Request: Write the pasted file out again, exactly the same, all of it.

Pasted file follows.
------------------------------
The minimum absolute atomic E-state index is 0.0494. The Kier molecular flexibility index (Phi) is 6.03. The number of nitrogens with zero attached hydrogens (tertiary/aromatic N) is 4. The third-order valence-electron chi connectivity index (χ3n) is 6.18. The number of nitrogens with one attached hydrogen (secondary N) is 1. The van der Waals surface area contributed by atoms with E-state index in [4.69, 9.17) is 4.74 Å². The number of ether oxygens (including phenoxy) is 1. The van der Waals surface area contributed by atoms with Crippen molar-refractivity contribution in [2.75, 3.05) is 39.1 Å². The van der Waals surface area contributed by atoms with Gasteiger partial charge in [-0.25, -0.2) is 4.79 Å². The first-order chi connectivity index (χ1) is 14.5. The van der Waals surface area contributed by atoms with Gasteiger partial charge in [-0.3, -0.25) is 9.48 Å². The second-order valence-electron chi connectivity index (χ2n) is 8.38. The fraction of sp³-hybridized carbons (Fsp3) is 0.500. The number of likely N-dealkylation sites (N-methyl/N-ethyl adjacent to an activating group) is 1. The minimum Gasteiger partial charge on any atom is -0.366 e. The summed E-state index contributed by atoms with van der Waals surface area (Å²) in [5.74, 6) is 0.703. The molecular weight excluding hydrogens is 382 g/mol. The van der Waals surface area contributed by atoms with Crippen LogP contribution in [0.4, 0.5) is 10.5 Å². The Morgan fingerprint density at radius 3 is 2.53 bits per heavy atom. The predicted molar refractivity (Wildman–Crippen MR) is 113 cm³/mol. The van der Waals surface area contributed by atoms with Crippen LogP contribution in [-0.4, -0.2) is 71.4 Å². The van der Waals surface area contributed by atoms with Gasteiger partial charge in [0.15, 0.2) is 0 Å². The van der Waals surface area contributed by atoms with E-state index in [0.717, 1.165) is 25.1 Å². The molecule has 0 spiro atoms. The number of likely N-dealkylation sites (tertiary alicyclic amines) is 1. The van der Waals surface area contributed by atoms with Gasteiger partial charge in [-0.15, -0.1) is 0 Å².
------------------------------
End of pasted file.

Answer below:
The minimum absolute atomic E-state index is 0.0494. The Kier molecular flexibility index (Phi) is 6.03. The number of nitrogens with zero attached hydrogens (tertiary/aromatic N) is 4. The third-order valence-electron chi connectivity index (χ3n) is 6.18. The number of nitrogens with one attached hydrogen (secondary N) is 1. The van der Waals surface area contributed by atoms with E-state index in [4.69, 9.17) is 4.74 Å². The number of ether oxygens (including phenoxy) is 1. The van der Waals surface area contributed by atoms with Crippen molar-refractivity contribution in [2.75, 3.05) is 39.1 Å². The van der Waals surface area contributed by atoms with Gasteiger partial charge in [-0.25, -0.2) is 4.79 Å². The first-order chi connectivity index (χ1) is 14.5. The van der Waals surface area contributed by atoms with Gasteiger partial charge in [-0.3, -0.25) is 9.48 Å². The second-order valence-electron chi connectivity index (χ2n) is 8.38. The fraction of sp³-hybridized carbons (Fsp3) is 0.500. The number of likely N-dealkylation sites (N-methyl/N-ethyl adjacent to an activating group) is 1. The minimum Gasteiger partial charge on any atom is -0.366 e. The summed E-state index contributed by atoms with van der Waals surface area (Å²) in [5.74, 6) is 0.703. The molecular weight excluding hydrogens is 382 g/mol. The van der Waals surface area contributed by atoms with Crippen LogP contribution in [0.4, 0.5) is 10.5 Å². The Morgan fingerprint density at radius 3 is 2.53 bits per heavy atom. The predicted molar refractivity (Wildman–Crippen MR) is 113 cm³/mol. The van der Waals surface area contributed by atoms with Crippen LogP contribution in [-0.4, -0.2) is 71.4 Å². The van der Waals surface area contributed by atoms with Gasteiger partial charge in [0.15, 0.2) is 0 Å². The van der Waals surface area contributed by atoms with E-state index in [0.717, 1.165) is 25.1 Å². The molecule has 0 spiro atoms. The number of likely N-dealkylation sites (tertiary alicyclic amines) is 1. The van der Waals surface area contributed by atoms with Gasteiger partial charge in [-0.15, -0.1) is 0 Å².